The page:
We see them everywhere, in offices, public buildings, shops, restaurants, everywhere? But what is the point of fire doors and do we really need them?
We are all aware that fire can kill. People can be burned by fire but far more commonly it is the smoke that kills and injures people. In the last year, for which we have complete statistics (2013 – 2014) there were just under 170,000 fires in total across all types of incident, resulting in 275 fire deaths and 8,132 non-fatal injuries.
It is interesting to contrast fires, deaths and (non-fatal) injuries between dwelling fires (homes) and other non-dwelling buildings, particularly as the use of fire doors is very common in non-dwellings, much less so in homes.
As can be seen in the table above, you are roughly twice as likely to be involved in a fire in a residential dwelling such as your home, than in other types of buildings. Even ignoring the greater frequency of fires in the home, we can see that you are less likely to be injured or die as a result of a fire in a non-residential building.
There are other means of protection used in non-residential buildings, which are not often found in the home such as sprinklers, fire-resistant construction methods, smoke curtains, etc. Even taking this into account it would appear that it is much safer in non-dwellings, as far as fire is concerned.
One of the principle reasons is fire doors. So in answer to the original question, ‘do we need fire doors’, the answer is yes! Generally buildings are compartmentalised to prevent the spread of fire and smoke, however people still need to move around the building whilst maintaining the protection, and that is what fire doors do. Fire doors prevent the spread of fire (of course) and importantly smoke. Smoke not only has the potential to cause injury and death, it also reduces visibility and can cause panic, and so preventing it from spreading through a building for as long as possible is important.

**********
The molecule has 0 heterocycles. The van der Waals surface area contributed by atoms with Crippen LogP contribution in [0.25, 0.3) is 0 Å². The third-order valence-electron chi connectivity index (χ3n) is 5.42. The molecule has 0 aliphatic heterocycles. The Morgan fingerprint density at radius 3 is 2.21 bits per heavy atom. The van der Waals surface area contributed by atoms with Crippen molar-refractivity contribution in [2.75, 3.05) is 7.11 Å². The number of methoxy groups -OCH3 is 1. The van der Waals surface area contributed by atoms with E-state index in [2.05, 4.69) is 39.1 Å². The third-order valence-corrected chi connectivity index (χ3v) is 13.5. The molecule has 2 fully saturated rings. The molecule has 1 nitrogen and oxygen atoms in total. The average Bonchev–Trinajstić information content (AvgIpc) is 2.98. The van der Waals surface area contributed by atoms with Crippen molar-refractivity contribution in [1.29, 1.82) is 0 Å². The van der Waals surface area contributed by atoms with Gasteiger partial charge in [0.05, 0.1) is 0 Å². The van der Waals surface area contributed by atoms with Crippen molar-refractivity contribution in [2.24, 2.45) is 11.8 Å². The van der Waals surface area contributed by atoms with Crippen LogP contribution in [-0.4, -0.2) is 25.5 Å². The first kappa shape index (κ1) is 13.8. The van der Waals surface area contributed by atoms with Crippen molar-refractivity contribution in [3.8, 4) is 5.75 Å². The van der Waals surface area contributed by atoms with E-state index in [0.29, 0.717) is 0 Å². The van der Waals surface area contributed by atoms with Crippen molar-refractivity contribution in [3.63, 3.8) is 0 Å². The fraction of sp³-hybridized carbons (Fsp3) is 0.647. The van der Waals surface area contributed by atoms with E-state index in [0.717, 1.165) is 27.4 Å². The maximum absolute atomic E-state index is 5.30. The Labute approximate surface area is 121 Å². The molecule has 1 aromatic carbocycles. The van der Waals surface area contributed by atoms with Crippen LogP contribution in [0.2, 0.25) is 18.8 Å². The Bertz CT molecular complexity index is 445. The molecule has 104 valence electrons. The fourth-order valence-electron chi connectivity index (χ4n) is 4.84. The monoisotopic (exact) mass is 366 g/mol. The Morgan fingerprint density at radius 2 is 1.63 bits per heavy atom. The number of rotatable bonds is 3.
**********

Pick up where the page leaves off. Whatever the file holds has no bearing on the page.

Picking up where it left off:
Some fire doors contain intumescent strips, to prevent the spread of fire through the gaps around the edges; others contain intumescent and smoke strips, although more modern designs tend to have an all-in-one strip that combines both. The door will be marked with a code, such as FD30, indicating that it should resist the spread of fire for 30 minutes. Where it also has a smoke seal this is indicated by an ‘s’ suffix, as in FD30s.
No matter how good a fire door is at doing its job, it is rendered useless if it is wedged open. Smoke can spread very rapidly along corridors and into rooms when fire doors are open. Next time you are in a building and see a door incorrectly held open, remove whatever is being used to wedge it open; you may just save someone’s life!
If you have questions about fire risk assessment, or for help on any aspect of fire safety, call us on 01524 784356 today.
Commercial buildings, non-domestic and multi-occupancy premises in England and Wales are already forced to undertake a ‘suitable and sufficient’ fire risk assessment carried out under the Regulatory Reform (Fire Safety) Order 2005. While the overwhelming majority of premises do this, if the assessment is thought to have been carried out to an insufficient extent, the Responsible Person can face an unlimited fine or up to two years in prison.